Fairytale Board Books To Amaze Your Little Ones

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Rachel Rosenberg

Senior Contributor

Rachel Rosenberg has been writing since she was a child—at 13, she was published alongside celebs and fellow teens in Chicken Soup For the Teenage Soul 2. Rachel has a degree in Creative Writing from Montreal’s Concordia University; she’s been published in a few different anthologies and publications, including Best Lesbian Love Stories 2008, Little Fiction, Big Truth’s Re/Coded anthology and Broken Pencil magazine. She also appeared on the Montreal episode of the Grownups Read Things They Wrote As Kids podcast. Her day job is as a Children’s Librarian, where she digs singing and dancing with small humans.

Fairytale board books are really upping their quality game as of late. I’ve always loved a well-told fairytale regardless of the form it takes — oral stories, picture books, movies, novels, anything magic-y and I’m there. Based on fairytales’ continued reimagining, republishing, and modernizations, I’m clearly not alone in this either. Even though I know more or less how each story will go, it’s exciting to experience how the imagination of a new teller shifts the details.

People of all ages — from all eras and cultures — are drawn to the magical worlds of these same stories. And so, storytellers adapt the tales for varying audiences. Based on their continuing republication, interest doesn’t seem to be waning. According to fairytale expert Marina Warner, a common thread between the stories is that they express hope in ways that are both familiar and amazing. As she writes, “The agents who bring about miracles of hope in the stories vary from place to place, as they rise from local belief systems which belong to tradition. The tradition may contain imaginary elements but also traces of history: fairies and goblins on the one hand, cunning beldames and stepmothers on the other.”

What I’m excited about are the current attempts to diversify fairytales, pairing the traditional stories with characters and plot points with aspects updated to current beliefs and expectations. These fairytale board books, aimed at the youngest of humans, are doing a beautiful job at providing diversified updates on the classic stories while teaching language and motor skills.

Once Upon a Time: Fairytale Board Books

Layer by Layer Sleeping Beauty cover

Layer by Layer Sleeping Beauty by Carly Madden and Cynthia Alonso

The art is very cute in this cut-out board book retelling of Sleeping Beauty. I like that Alonso depicts an interracial couple and that the prince blows a kiss instead of planting one on the lips of the titular heroine.

Layer by Layer Jungle Book cover

Layer by Layer The Jungle Book by Carly Madden and Cynthia Alonso

Like Layer by Layer Sleeping Beauty, the layered format and cut-outs encourage hand-eye coordination. Along with vibrant illustrations and engaging but simple storytelling, it’s a delight.

Cinderella_Once Upon A World cover

Cinderella by Chloe Perkins and Sandra Equihua

This is part of the Once Upon a World series, which retells well-known fairytales by moving them to different countries and bringing the stories to life with illustrators from those countries. In this fairytale board book, the story of Cinderella is moved to Mexico, with rich and energetic illustrations.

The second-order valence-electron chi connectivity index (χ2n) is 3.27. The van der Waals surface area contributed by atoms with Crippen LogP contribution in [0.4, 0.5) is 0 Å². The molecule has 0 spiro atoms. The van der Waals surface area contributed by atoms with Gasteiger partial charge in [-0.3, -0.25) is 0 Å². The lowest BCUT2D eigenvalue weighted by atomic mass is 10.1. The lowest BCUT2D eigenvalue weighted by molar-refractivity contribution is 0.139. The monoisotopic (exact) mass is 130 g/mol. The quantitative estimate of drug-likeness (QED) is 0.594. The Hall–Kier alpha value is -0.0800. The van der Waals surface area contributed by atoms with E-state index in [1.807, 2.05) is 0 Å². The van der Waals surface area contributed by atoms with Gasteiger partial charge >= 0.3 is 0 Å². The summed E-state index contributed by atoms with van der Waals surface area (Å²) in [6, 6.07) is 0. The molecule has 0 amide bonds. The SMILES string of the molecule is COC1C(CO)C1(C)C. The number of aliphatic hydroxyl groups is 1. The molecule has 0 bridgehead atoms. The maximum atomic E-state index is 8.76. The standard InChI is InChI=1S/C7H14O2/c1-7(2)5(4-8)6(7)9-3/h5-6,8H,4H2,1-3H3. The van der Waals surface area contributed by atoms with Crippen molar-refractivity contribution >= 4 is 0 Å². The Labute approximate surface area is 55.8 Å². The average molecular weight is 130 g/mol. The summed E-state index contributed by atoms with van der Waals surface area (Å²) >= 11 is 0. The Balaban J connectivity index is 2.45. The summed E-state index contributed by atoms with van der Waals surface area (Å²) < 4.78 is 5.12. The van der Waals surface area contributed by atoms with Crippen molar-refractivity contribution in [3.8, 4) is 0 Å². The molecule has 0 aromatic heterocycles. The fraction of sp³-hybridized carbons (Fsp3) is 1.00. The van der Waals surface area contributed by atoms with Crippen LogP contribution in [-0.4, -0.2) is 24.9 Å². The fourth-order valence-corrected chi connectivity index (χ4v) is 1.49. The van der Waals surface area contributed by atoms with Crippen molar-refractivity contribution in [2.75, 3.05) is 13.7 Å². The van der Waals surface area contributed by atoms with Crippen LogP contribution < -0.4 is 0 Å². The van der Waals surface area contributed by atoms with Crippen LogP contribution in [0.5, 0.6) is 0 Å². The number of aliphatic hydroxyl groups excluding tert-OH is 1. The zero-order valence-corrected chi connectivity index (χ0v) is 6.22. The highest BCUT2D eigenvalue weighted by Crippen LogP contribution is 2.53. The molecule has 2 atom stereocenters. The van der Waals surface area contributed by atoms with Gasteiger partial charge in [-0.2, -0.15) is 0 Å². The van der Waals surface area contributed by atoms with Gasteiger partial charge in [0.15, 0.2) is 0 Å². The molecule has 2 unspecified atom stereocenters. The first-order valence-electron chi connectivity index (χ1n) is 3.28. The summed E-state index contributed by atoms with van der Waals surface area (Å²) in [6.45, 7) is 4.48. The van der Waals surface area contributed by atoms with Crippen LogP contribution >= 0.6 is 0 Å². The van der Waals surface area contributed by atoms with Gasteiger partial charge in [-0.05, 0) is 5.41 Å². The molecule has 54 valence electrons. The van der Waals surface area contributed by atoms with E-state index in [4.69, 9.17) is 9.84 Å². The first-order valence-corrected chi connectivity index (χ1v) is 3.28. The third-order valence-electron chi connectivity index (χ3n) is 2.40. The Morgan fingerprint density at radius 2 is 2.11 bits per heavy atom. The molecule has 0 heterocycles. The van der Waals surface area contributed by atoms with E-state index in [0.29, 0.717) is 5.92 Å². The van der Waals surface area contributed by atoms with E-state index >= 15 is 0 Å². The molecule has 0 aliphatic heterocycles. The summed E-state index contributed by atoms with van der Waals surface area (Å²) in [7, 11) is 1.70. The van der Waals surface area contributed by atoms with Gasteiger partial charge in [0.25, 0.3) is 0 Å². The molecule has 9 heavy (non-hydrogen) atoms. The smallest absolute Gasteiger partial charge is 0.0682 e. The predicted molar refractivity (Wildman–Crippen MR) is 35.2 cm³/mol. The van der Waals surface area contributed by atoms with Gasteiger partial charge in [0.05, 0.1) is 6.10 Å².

Snow White by Chloe Perkins and Misa Saburi cover

Snow White by Chloe Perkins and Misa Saburi

Also part of the Once Upon a World series, in this charming reimagining Snow White is a young Japanese girl. The new setting really breathes life into the familiar story — I’m not a big fan of the story of Snow White usually (why would you eat the apple, whyyy), but the changes really piqued my interest and made it better.

Rapunzel by Chloe Perkins and Archana Sreenivasan cover

Rapunzel by Chloe Perkins and Archana Sreenivasan

Set in India, this Once Upon a World board book features detailed, absolutely gorgeous illustrations. I also like that Rapunzel and the Prince speak for hours and fall in love that way, instead of just some sort of at-first-sight situation.

The Little Mermaid by Hannah Eliot and Nivea Ortiz cover

The Little Mermaid by Hannah Eliot and Nivea Ortiz

Another fairytale board book by Once Upon a World, this one is The Little Mermaid amidst a Caribbean backdrop. As with the other books in this series, the art is glorious. Ortiz’s vivid and exaggerated images will not disappoint the kiddos.

Zel, Let Out Your Hair by Trish Cooke and Angela Corbin cover

Zel, Let Out Your Hair by Trish Cooke and Angela Corbin

Part of the Hairytales book series, which fits together Black protagonists, hair-inspired stories, and fairytales. In this one, Zel (like Rapunzel), is bored by how long it takes to do her hair. Eventually, her mom helps her free it into long braids. While its similarities to the actual plot of Rapunzel are minimal, it’s a very funny and cute homage.

Jackson and the Hairstalk cover

Jackson and the Hairstalk by Trish Cooke and Angela Corbin

Another Hairytales entry, this one retelling Jack and the Beanstalk. Poor Jackson trades his father’s one cow for a bowl of red bean soup, but luckily the soup is magic. This one is very adorably altered.

Alice's Adventures in Wonderland cover

Alice’s Adventures in Wonderland (Penguin Bedtime Classics) by Lewis Carroll and Carly Gledhill

In this modernized retelling, Gledhill’s version of Alice wears overalls and sneakers as she follows a rabbit through the woods. The art is whimsical and humorous, and font changes are used to cleverly emphasize parts of the story.

These nine fairytale board books will really appeal to young children and the adults reading with them, as they provide an invigorating mix of vivid illustrations, diverse settings, and familiar plots. Enjoy revisiting the stories and you will likely find new wonders within.